“Beowulf” doesn’t fail because it changes the story: It fails because it is so busy juicing up the story that it does not create a mythical universe. It has no transfiguring vision. It seizes upon an ancient tale, whose invisible roots run deep into our psyches, and uses it to construct a shiny, plastic entertainment. It takes a wild fable and turns it into a tame story. But “Beowulf” is the kind of story that is meaningless unless it is part of a cosmology. It is, in short, a myth.
Tolkien’s point is that the fantastic elements in “Beowulf” are ancient archetypes that have deep roots in human beliefs, fears and wishes — myths, in other words. And in “Beowulf,” he argues, these myths are an essential part of a tragic tale whose theme is “man at war with the hostile world, and his inevitable overthrow in Time.” The greatness of Beowulf derives from the fact that it is a poem created in “a pregnant moment of poise”: It is balanced between a Christian worldview, in which death and defeat are ultimately themselves defeated by Christ, and a Germanic, pagan one, in which fate rules all and man’s courage alone confers nobility. It is, Tolkien writes, not a primitive poem, but a late one. The pagan world is already past, but the poet still celebrates its vanished power. The fact that a poem written more than a thousand years ago was itself looking back at a lost world gives the poem an uncanny double resonance to the modern reader: “If the funeral of Beowulf moved once like the echo of an ancient dirge, far-off and hopeless, it is to us as a memory brought over the hills, an echo of an echo.”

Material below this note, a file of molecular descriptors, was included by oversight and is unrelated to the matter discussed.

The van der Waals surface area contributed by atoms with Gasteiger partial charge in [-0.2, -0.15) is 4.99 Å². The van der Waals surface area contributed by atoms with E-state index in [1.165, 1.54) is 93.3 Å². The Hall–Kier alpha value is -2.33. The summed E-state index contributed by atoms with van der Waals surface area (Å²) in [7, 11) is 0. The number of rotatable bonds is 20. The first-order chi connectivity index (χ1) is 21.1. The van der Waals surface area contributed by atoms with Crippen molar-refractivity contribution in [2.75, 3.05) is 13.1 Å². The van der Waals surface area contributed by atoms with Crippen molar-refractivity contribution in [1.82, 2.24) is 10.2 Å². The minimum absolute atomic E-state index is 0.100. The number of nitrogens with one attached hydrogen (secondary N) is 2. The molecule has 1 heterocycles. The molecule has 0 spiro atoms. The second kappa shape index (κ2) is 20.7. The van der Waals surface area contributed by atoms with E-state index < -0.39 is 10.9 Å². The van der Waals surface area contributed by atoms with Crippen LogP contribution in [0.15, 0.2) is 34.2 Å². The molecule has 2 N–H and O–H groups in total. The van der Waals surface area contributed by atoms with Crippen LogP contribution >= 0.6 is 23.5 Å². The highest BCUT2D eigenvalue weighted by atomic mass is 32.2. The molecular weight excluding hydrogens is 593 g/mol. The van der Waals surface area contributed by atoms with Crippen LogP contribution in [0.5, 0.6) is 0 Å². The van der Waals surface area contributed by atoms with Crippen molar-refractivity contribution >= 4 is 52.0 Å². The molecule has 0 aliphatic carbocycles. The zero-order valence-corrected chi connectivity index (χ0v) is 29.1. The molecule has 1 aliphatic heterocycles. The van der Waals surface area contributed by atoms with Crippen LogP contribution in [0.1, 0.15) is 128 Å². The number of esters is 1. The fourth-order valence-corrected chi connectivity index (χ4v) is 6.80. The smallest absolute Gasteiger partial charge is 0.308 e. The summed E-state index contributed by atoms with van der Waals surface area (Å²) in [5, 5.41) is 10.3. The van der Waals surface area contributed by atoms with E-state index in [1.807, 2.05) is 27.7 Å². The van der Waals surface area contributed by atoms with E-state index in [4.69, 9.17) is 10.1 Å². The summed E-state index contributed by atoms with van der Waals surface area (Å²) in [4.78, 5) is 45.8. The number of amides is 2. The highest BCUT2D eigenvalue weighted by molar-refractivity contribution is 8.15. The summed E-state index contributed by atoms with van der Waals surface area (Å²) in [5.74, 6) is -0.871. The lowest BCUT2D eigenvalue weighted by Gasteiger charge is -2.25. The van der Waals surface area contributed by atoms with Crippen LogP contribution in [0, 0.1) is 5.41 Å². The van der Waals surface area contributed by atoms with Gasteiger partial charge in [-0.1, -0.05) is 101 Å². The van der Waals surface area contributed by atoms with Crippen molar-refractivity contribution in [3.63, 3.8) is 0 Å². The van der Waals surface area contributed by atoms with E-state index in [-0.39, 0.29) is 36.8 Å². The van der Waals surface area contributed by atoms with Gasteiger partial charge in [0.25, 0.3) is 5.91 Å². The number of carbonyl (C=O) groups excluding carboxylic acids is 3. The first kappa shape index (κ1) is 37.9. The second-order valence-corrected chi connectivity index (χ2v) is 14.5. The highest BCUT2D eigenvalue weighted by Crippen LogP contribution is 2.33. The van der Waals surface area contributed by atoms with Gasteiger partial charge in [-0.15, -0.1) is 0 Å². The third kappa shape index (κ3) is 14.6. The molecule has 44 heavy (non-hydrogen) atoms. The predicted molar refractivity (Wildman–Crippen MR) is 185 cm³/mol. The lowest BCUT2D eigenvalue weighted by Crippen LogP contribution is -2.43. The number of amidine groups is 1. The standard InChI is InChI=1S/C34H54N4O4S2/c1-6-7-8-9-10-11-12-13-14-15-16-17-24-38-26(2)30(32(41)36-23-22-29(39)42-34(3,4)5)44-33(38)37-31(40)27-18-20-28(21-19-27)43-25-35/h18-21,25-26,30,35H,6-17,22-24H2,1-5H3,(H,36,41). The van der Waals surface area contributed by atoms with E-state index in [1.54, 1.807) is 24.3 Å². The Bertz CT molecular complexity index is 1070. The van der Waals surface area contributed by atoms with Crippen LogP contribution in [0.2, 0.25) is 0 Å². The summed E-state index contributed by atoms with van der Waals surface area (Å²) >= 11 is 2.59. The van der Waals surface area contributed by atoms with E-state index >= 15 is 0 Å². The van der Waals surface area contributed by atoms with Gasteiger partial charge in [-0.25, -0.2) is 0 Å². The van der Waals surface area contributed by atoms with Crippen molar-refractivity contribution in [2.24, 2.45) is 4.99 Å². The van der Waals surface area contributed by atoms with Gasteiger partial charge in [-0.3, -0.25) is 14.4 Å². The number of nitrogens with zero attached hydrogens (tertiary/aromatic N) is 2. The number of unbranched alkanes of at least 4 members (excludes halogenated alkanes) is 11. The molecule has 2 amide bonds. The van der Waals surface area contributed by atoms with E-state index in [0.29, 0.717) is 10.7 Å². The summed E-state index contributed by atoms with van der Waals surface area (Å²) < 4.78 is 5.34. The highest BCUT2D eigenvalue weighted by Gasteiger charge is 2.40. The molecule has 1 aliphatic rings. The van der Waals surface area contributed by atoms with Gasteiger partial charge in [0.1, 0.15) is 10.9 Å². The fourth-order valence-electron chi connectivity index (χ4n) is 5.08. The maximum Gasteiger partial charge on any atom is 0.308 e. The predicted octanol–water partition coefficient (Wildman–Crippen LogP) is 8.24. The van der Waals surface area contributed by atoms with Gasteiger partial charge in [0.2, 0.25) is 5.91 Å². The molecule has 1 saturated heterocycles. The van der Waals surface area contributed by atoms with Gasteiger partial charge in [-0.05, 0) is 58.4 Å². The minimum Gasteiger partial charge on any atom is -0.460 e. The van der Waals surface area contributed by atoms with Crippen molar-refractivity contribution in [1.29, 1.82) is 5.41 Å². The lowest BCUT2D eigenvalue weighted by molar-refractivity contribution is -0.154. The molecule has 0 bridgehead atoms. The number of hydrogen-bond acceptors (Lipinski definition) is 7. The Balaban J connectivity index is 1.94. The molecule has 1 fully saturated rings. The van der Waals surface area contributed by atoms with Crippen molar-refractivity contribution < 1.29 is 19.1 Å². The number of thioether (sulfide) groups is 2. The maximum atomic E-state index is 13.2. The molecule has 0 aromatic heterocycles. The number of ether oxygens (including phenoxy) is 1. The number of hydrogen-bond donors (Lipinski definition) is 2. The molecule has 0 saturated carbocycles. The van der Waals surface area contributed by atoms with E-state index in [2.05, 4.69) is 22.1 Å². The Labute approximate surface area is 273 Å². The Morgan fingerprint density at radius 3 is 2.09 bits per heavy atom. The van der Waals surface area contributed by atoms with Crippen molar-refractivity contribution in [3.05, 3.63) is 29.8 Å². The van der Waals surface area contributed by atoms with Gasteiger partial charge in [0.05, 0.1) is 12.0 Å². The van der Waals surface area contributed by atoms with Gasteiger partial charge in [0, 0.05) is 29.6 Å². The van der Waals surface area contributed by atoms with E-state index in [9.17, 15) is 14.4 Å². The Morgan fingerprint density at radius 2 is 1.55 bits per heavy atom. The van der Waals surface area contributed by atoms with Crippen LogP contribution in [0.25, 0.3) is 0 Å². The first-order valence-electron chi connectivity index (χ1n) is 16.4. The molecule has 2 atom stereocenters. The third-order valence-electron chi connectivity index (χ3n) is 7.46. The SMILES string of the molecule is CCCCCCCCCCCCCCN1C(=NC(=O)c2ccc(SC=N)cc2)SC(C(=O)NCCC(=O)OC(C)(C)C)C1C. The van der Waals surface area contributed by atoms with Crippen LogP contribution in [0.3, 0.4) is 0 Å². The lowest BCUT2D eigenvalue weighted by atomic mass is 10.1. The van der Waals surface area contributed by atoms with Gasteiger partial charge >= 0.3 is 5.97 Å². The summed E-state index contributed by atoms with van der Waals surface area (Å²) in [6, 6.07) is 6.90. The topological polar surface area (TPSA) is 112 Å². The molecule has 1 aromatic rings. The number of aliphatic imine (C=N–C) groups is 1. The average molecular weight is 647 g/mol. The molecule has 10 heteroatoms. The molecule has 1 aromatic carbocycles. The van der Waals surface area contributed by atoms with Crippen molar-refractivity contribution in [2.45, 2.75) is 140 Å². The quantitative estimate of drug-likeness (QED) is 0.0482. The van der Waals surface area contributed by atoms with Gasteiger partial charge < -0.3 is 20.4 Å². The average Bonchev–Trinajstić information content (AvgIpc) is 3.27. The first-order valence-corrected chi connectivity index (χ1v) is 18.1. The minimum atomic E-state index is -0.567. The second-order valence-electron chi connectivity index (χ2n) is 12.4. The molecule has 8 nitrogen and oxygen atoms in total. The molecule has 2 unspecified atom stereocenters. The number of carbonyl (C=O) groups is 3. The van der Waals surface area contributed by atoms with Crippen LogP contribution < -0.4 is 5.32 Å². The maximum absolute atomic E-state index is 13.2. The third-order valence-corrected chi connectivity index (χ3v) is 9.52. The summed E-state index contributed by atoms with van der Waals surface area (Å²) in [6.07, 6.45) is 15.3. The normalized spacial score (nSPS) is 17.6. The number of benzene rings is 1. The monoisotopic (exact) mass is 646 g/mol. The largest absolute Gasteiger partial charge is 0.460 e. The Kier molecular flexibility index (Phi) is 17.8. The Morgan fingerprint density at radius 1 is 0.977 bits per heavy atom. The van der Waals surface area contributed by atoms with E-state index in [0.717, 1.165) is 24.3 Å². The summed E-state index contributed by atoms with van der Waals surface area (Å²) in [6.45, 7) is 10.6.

An echo of an echo… It just gives me the heebie jeebies. Hurray!